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450 Marlin Case History

450 Marlin Case History

In the world of belted cartridges, this month’s subject is a relative youngster, launched at SHOT 2000 by its creators, Marlin and Hornady. Their idea was to deliver a powerful, same calibre, lever-action friendly +P upgrade for the venerable .45-70. This would further extend the game hunting performance, to cover pretty much all the North American trophy and meat species. As a cartridge designed for use with black powder, the capacious .45-70 case offered a dramatic increase in performance when used with modern smokeless propellants. But there’s the problem. If a commercial ammo maker exploited the full potential, they would soon be on the end of a chain of claims for blown up vintage Trapdoor rifles.

A frank barnes wildcat

As a +P .45-70 was therefore a non-starter, Marlin’s ‘Plan B’ was to develop a ‘new’ cartridge that could offer smokeless performance gains from their range of modern lever-actions. The .450 Marlin was the result. Although claimed as an original design, it was undoubtedly based upon the 1962 Frank Barnes wildcat, the .458 x 2 inch American, a chopped .458 Win Mag. In order to obviate the risk of mis-chambering misadventures, Hornady broadened the belt, although the potential for ‘misfits’ still exists.

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Performance from the launch 350-grain Hornady flat point was 2100 fps from a 24” Marlin. By .45-70 loading standards, it was a pretty modest gain. It was based upon a pretty light pill, masking the fact that heavier bullets needed to be seated deeper, thereby reducing working case volume. Their next offering was even lighter; a 325-grain FTX achieving 2225 fps, a better performance gain on the .45-70. The Hornady FlexTip design permitting the safe use of a pointed bullet in a tube magazine, thereby giving superior ballistics.

Limited appeal

As one would expect, Marlin released a lever-action chambering for their new baby. However, interest from other manufacturers, were few and far between. Just Ruger with their ubiquitous No1, Winchesters M94 TE and the Browning BLR. Indeed, Marlin themselves have played hopscotch with the chambering!

As a reloading proposition, it is covered by almost all post 2005 manuals, even squeaking into the 2003 Second Edition Lee tome. Whilst REACH has weeded out a lot of the listed powders, there are still quite a few to choose from. Tools are listed by all the major makers and the multiple bullet options are limited only by what can safely be employed in a tube mag. Take care to control cartridge overall length (COL) and the crimp needs to withstand robust recoil. Mindful of the large percentage changes to case capacity that will come from varying bullet weights, take care to ensure that the operating pressure stays below the SAAMI MAP of 43500 psi. If the COL for a particular pill does not correspond with the cannelure, then you can trim the case length to suit, after all, it headspaces on the belt. BUT, make sure you identify which cases you have reworked or suffer the consequences!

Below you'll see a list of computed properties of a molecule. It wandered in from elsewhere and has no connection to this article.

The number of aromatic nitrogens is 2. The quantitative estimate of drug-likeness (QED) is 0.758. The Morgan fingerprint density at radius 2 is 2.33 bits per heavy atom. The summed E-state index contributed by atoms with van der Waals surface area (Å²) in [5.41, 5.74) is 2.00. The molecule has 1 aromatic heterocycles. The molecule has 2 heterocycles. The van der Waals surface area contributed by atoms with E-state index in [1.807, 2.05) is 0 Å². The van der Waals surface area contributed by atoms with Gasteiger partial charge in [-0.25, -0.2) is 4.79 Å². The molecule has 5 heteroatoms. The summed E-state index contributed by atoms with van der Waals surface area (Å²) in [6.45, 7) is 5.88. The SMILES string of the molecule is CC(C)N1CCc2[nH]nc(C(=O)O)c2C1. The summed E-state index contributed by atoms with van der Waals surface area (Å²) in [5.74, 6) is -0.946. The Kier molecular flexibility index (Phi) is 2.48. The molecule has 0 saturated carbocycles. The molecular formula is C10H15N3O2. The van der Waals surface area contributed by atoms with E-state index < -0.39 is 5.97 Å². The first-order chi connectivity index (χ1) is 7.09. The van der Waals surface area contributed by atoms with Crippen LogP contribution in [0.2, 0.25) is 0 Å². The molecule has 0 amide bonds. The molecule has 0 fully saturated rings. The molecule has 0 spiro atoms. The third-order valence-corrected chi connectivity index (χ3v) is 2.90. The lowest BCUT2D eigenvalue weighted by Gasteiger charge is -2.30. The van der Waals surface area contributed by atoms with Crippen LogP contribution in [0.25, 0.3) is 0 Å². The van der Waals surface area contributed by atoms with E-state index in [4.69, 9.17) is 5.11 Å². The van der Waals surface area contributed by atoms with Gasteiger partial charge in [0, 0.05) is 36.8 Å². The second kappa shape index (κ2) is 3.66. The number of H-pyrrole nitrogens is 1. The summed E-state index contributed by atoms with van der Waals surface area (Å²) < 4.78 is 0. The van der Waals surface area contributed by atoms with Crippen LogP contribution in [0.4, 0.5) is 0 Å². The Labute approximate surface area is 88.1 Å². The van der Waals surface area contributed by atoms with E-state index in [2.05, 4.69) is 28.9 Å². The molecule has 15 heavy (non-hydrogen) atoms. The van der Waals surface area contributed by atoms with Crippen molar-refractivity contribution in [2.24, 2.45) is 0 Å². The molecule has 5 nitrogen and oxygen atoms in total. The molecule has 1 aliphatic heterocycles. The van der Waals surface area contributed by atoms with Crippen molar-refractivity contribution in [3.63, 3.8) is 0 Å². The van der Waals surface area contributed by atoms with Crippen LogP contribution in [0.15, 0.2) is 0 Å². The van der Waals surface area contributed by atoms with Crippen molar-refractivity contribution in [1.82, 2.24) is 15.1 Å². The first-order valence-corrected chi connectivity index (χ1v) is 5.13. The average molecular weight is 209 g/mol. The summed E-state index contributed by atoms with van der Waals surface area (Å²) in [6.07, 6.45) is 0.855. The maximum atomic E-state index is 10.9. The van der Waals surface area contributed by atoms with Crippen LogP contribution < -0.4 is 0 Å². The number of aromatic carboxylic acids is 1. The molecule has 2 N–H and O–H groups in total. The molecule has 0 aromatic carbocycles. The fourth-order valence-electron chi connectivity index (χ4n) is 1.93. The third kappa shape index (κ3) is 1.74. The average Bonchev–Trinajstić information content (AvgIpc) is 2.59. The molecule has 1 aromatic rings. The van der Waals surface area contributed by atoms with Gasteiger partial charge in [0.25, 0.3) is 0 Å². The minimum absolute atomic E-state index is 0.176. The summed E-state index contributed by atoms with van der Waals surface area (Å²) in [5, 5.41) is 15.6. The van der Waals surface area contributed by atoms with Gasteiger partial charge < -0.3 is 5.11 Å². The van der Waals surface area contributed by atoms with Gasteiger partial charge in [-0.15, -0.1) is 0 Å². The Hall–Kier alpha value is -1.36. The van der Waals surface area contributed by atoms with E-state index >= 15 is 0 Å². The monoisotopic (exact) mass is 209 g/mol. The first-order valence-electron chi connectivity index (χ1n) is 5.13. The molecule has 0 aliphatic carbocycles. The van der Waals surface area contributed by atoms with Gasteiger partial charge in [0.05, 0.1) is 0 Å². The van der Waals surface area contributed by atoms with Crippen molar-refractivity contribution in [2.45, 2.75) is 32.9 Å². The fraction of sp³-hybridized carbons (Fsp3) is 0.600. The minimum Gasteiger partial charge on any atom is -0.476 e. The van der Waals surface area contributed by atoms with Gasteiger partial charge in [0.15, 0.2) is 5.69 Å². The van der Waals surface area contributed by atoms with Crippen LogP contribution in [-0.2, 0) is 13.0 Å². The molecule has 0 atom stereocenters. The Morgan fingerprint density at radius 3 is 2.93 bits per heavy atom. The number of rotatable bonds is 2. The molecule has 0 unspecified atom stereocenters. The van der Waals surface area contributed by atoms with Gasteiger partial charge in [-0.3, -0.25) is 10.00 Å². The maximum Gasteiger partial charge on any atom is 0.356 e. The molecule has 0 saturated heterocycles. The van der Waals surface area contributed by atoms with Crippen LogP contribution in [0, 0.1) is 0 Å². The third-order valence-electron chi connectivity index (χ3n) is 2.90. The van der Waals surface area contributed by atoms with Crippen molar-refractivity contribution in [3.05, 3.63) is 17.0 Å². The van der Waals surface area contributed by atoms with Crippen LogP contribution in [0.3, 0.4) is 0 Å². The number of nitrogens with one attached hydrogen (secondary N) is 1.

Why?

So, what the hell are you going to do with it? Factory ammo costs a fortune, reloading is expensive and it’s total overkill for anything in the UK. This lively cartridge is hardly a tack driver and the guns are never going to be collectable. Spend your dosh on a really nice original Trapdoor and stick to .45-70; it will be far more rewarding and might even appreciate in value.

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  • 450 Marlin Case History - image {image:count}

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  • 450 Marlin Case History - image {image:count}

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